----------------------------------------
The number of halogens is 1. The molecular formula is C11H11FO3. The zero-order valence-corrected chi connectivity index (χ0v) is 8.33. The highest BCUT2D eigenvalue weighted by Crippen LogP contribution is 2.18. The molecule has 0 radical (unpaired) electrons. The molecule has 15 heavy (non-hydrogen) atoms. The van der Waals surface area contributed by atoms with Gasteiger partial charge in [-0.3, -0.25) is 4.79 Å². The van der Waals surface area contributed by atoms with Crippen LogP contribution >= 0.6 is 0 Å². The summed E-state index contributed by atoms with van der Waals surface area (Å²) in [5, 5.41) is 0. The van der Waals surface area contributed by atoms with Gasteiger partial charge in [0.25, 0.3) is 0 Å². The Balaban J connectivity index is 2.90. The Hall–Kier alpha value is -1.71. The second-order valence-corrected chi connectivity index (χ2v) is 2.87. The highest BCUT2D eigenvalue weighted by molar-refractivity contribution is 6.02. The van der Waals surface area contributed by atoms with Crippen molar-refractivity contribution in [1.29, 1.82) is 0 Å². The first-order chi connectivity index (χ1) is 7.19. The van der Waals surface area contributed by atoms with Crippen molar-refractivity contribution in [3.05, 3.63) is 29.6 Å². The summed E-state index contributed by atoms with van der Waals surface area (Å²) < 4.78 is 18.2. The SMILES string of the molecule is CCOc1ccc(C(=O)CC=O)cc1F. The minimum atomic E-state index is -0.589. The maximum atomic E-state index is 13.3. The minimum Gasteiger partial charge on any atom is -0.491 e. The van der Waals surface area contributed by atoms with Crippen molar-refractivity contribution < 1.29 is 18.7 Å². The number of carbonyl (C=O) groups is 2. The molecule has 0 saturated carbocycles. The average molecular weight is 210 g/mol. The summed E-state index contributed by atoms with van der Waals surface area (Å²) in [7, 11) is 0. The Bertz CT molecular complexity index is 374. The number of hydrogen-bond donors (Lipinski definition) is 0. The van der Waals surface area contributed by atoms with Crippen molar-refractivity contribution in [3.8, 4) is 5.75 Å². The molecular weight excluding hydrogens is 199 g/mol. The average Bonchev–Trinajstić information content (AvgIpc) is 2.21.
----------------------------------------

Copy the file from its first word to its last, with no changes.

The number of halogens is 1. The molecular formula is C11H11FO3. The zero-order valence-corrected chi connectivity index (χ0v) is 8.33. The highest BCUT2D eigenvalue weighted by Crippen LogP contribution is 2.18. The molecule has 0 radical (unpaired) electrons. The molecule has 15 heavy (non-hydrogen) atoms. The van der Waals surface area contributed by atoms with Gasteiger partial charge in [-0.3, -0.25) is 4.79 Å². The van der Waals surface area contributed by atoms with Crippen LogP contribution >= 0.6 is 0 Å². The summed E-state index contributed by atoms with van der Waals surface area (Å²) in [5, 5.41) is 0. The van der Waals surface area contributed by atoms with Gasteiger partial charge in [0.25, 0.3) is 0 Å². The Balaban J connectivity index is 2.90. The Hall–Kier alpha value is -1.71. The second-order valence-corrected chi connectivity index (χ2v) is 2.87. The highest BCUT2D eigenvalue weighted by molar-refractivity contribution is 6.02. The van der Waals surface area contributed by atoms with Crippen molar-refractivity contribution in [1.29, 1.82) is 0 Å². The first-order chi connectivity index (χ1) is 7.19. The van der Waals surface area contributed by atoms with Crippen molar-refractivity contribution in [3.05, 3.63) is 29.6 Å². The summed E-state index contributed by atoms with van der Waals surface area (Å²) < 4.78 is 18.2. The SMILES string of the molecule is CCOc1ccc(C(=O)CC=O)cc1F. The minimum atomic E-state index is -0.589. The maximum atomic E-state index is 13.3. The minimum Gasteiger partial charge on any atom is -0.491 e. The van der Waals surface area contributed by atoms with Crippen molar-refractivity contribution < 1.29 is 18.7 Å². The number of carbonyl (C=O) groups is 2. The molecule has 0 saturated carbocycles. The average molecular weight is 210 g/mol. The summed E-state index contributed by atoms with van der Waals surface area (Å²) in [7, 11) is 0. The Bertz CT molecular complexity index is 374. The number of hydrogen-bond donors (Lipinski definition) is 0. The van der Waals surface area contributed by atoms with Crippen molar-refractivity contribution in [3.8, 4) is 5.75 Å². The molecular weight excluding hydrogens is 199 g/mol. The average Bonchev–Trinajstić information content (AvgIpc) is 2.21.